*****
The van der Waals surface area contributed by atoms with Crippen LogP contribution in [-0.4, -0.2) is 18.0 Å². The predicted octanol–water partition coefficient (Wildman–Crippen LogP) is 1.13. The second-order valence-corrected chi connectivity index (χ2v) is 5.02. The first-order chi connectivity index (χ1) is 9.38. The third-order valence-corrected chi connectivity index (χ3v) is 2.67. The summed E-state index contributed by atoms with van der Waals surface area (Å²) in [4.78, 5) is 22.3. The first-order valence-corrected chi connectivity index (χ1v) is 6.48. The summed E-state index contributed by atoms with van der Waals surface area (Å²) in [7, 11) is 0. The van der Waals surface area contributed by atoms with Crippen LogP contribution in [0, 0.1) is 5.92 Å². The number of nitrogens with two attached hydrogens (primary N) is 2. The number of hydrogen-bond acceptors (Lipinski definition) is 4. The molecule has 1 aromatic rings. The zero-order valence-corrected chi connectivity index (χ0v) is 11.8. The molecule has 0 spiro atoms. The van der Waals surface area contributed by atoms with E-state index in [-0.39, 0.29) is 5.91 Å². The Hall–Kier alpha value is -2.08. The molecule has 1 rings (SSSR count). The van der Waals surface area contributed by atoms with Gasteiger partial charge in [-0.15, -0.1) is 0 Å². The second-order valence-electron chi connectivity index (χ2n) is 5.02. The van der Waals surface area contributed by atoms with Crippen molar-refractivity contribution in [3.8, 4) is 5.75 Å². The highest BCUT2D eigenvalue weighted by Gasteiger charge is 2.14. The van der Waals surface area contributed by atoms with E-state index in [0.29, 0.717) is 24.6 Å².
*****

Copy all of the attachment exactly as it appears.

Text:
The van der Waals surface area contributed by atoms with Crippen LogP contribution in [-0.4, -0.2) is 18.0 Å². The predicted octanol–water partition coefficient (Wildman–Crippen LogP) is 1.13. The second-order valence-corrected chi connectivity index (χ2v) is 5.02. The first-order chi connectivity index (χ1) is 9.38. The third-order valence-corrected chi connectivity index (χ3v) is 2.67. The summed E-state index contributed by atoms with van der Waals surface area (Å²) in [4.78, 5) is 22.3. The first-order valence-corrected chi connectivity index (χ1v) is 6.48. The summed E-state index contributed by atoms with van der Waals surface area (Å²) in [7, 11) is 0. The van der Waals surface area contributed by atoms with Crippen LogP contribution in [0, 0.1) is 5.92 Å². The number of nitrogens with two attached hydrogens (primary N) is 2. The number of hydrogen-bond acceptors (Lipinski definition) is 4. The molecule has 1 aromatic rings. The zero-order valence-corrected chi connectivity index (χ0v) is 11.8. The molecule has 0 spiro atoms. The van der Waals surface area contributed by atoms with E-state index in [-0.39, 0.29) is 5.91 Å². The Hall–Kier alpha value is -2.08. The molecule has 1 rings (SSSR count). The van der Waals surface area contributed by atoms with Gasteiger partial charge in [-0.15, -0.1) is 0 Å². The second-order valence-electron chi connectivity index (χ2n) is 5.02. The van der Waals surface area contributed by atoms with Crippen molar-refractivity contribution in [3.8, 4) is 5.75 Å². The highest BCUT2D eigenvalue weighted by Gasteiger charge is 2.14. The van der Waals surface area contributed by atoms with E-state index in [0.29, 0.717) is 24.6 Å².